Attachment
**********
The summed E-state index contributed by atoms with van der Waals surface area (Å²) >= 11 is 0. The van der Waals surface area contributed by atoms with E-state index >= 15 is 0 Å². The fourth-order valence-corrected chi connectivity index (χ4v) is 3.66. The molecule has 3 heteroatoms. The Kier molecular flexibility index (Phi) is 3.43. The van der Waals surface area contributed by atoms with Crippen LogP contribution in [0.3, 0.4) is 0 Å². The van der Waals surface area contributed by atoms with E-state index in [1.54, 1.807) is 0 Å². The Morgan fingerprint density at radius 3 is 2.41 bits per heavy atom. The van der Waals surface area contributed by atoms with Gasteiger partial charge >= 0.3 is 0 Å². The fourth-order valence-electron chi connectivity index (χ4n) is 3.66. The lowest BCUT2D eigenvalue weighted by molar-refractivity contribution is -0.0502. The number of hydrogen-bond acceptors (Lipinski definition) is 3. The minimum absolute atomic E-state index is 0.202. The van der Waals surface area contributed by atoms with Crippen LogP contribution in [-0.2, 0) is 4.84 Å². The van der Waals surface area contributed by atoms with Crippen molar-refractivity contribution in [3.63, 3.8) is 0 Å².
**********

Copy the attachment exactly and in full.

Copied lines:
The summed E-state index contributed by atoms with van der Waals surface area (Å²) >= 11 is 0. The van der Waals surface area contributed by atoms with E-state index >= 15 is 0 Å². The fourth-order valence-corrected chi connectivity index (χ4v) is 3.66. The molecule has 3 heteroatoms. The Kier molecular flexibility index (Phi) is 3.43. The van der Waals surface area contributed by atoms with Crippen LogP contribution in [0.3, 0.4) is 0 Å². The van der Waals surface area contributed by atoms with E-state index in [1.54, 1.807) is 0 Å². The Morgan fingerprint density at radius 3 is 2.41 bits per heavy atom. The van der Waals surface area contributed by atoms with Gasteiger partial charge >= 0.3 is 0 Å². The fourth-order valence-electron chi connectivity index (χ4n) is 3.66. The lowest BCUT2D eigenvalue weighted by molar-refractivity contribution is -0.0502. The number of hydrogen-bond acceptors (Lipinski definition) is 3. The minimum absolute atomic E-state index is 0.202. The van der Waals surface area contributed by atoms with Crippen LogP contribution in [-0.2, 0) is 4.84 Å². The van der Waals surface area contributed by atoms with Crippen molar-refractivity contribution in [3.63, 3.8) is 0 Å².